All this week MSNBC is taking a look at the black agenda and efforts to build a stronger America . Today we’re going to focus on the challenge ex-offenders are facing. Todd Johnson talks with two young men struggling to beat the odds and get their lives back on track. Good day to you, Todd.
Thank you, Richard, and you, too. With billions and billions of dollars spent on prisons each year and recidivism rates remaining high, critics say incarceration alone is just not working, so i took a look at a new york program giving those caught up in the criminal justice system a chance to change their lives, turn their lives around, by making college possible.
Reporter: at just 21 years old Brandon Johnson ‘s life is already at a crossroads. his life changed from four years ago as a senior in high school. He was charged with gang assault and robbery, a crime he says he witnessed but had no involvement in.
It doesn’t matter who you are, where you come from, if you just happen to be at the wrong place and the wrong time. it can definitely happen to you.
Reporter: after he graduated from high school , the felony schar charge cost him his job as an early child care worker. In December 2010 his conviction led other potential employers to follow suit.
You have your resume and they look at your resume and they go, all right, and then they look at the background check and it’s like that might be you in society. This is what you have done before but this seems more up to date. so this is who you are and then you’re cut short.
The United States has an estimated 14 million ex-offend ex-offenders of working age whose job prospects are considerably lower than those
All you have to do is attend school and get the grades.
Those slim odds brought Brandon here, orientation day at a new york-based program to help those somehow involved in the criminal justice system . The program known as college initiative is a chance to make higher education and eventually employment a reality for people like Brandon .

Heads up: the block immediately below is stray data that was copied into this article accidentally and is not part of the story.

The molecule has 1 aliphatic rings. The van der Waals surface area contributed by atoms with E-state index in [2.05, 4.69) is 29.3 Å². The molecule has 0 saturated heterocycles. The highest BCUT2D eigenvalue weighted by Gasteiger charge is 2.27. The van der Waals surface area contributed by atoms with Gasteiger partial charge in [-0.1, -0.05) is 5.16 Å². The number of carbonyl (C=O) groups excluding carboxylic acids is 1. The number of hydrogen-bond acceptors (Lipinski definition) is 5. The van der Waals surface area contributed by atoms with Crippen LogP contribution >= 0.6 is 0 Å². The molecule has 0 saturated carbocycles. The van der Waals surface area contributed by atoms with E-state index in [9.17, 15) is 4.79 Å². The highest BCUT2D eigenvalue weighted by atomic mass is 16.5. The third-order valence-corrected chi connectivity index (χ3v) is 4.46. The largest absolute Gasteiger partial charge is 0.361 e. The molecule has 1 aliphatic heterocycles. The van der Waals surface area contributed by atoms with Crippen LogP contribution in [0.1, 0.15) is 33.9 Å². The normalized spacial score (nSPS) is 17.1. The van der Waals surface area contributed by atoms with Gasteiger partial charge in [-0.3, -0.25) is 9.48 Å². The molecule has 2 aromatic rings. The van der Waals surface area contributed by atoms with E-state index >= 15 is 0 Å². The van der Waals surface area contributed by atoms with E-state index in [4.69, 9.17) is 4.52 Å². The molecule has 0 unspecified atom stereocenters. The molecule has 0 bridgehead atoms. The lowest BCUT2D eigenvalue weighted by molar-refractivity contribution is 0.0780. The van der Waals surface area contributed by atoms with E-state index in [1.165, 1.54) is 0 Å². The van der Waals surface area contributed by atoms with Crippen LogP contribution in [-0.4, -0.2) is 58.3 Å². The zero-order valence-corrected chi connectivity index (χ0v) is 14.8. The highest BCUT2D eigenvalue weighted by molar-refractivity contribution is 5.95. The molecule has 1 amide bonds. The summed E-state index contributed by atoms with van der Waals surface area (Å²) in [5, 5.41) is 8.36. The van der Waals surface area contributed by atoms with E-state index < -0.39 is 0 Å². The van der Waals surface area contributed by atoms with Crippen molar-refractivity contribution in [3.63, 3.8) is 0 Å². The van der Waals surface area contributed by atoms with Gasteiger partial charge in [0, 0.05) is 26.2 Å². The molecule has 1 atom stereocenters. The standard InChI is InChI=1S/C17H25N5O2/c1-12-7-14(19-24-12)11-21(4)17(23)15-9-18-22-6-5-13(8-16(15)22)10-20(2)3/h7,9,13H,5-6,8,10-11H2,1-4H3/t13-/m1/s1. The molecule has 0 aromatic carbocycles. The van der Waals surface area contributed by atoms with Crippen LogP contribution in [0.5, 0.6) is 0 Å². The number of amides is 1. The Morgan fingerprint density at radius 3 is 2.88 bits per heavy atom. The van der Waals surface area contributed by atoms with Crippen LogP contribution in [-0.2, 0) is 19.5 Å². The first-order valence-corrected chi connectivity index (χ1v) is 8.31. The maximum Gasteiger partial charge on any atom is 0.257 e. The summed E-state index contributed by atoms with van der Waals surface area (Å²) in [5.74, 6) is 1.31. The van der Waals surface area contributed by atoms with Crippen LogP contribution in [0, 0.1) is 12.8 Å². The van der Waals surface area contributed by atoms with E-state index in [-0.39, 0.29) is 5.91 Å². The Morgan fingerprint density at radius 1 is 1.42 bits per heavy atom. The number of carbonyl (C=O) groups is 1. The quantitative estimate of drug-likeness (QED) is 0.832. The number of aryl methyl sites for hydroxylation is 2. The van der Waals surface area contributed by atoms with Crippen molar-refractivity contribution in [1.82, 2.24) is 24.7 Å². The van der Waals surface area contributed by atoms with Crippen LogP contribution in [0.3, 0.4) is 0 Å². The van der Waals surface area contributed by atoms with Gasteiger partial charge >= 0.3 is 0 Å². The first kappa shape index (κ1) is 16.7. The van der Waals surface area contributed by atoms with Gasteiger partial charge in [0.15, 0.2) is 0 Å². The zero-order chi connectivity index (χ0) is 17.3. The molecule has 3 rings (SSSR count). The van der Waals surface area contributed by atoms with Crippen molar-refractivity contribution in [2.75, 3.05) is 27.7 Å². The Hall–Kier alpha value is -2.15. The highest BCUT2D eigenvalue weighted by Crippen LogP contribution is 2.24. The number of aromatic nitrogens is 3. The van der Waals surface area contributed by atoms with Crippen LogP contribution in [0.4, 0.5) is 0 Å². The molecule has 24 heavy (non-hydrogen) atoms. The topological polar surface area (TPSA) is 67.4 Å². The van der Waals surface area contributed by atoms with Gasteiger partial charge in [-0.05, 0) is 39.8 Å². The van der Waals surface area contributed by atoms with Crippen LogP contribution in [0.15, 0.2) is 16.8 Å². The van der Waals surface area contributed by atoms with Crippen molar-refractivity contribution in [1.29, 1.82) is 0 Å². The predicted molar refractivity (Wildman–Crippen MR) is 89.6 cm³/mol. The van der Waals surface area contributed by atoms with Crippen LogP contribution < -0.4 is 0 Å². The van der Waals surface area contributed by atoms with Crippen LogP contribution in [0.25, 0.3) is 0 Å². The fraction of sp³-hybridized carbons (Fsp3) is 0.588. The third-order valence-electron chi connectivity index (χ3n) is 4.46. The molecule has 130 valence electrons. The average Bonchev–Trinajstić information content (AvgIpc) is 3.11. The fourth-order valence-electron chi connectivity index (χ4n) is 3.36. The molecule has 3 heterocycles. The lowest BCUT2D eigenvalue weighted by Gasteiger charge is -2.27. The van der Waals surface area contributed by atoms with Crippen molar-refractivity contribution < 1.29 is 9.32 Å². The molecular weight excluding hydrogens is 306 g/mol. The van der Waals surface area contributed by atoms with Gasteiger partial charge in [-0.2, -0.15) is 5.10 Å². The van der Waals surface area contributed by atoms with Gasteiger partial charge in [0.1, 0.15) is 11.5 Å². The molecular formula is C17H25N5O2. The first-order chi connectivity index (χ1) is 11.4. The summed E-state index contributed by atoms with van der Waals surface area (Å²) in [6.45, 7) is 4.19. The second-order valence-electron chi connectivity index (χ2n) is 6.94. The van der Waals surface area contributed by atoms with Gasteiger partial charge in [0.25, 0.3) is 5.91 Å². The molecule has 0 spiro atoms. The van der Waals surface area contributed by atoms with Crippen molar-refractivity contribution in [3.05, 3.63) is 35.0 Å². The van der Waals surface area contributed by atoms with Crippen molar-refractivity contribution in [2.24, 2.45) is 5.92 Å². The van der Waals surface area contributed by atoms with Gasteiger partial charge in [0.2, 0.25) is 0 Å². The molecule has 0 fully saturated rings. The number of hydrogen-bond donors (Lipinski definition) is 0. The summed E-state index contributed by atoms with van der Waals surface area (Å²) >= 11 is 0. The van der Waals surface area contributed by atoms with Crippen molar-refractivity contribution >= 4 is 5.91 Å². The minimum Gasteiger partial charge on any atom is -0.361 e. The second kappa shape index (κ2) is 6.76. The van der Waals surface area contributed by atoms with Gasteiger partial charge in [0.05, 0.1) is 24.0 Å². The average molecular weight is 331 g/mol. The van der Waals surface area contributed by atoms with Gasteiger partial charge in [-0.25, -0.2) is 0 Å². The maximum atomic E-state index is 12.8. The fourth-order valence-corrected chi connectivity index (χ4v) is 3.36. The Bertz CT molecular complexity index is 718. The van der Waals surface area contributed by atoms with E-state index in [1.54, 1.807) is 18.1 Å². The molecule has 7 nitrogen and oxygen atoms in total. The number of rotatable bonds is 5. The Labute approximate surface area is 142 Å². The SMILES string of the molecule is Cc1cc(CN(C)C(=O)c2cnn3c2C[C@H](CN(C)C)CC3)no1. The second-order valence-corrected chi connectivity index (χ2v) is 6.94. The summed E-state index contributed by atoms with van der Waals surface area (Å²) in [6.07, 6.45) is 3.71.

I think for our population in particular, they’ve made the step to say I’m ready to overcome and that’s really I think how our students have a good chance of succeeding.
Reporter: David is proof. He served 9 1/2 years on manslaughter and weapons charges, earned his GED in prison and came to this program looking for a new start.
I’m in school. not only am i in school, i’m in my third semester. i know for me to advance in life, i need to further my education.
Reporter: but programs like college initiative aren’t the norm. america now has 7.3 million adults under some type of correctional supervision at a cost of more than $50 billion to state governments . Only a small fraction of that money is spent on programs to help ex offender’s transition back into society.
Recidivism rates have remained high 60s, 60% i mean, for 30 years, 40 years. If people were really serious about the tax dollars, it’s cheaper to rehab and support programs and think about second chances and opportunities than it is to send them back into the system.
Reporter: Brandon is awaiting sentencing in his case, but he isn’t wasting any time moving beyond his record. Where will you be at this exact same time in 2012 .
2012 ? What time is it?
Possibly getting out of one of my science classes hopefully. On my way to lunch.
Reporter: Brandon says a college degree may not change everyone’s
perception of who he is, but it’s a start. Some of the 90% of the program students attend colleges within New York City ‘s public university system and nearly 75% of those are majoring in social service related fields. Many telling me they want to give back.
Great to see that resilience in that story. thank you very much. and you can find out much more about ex offenders and rehabilitation on the grio.com and we invite you to tune in Sunday for “a stronger America” hosted by MSNBC’s Ed Schultz right here on MSNBC. Don’t miss that.
Duration : 0:4:28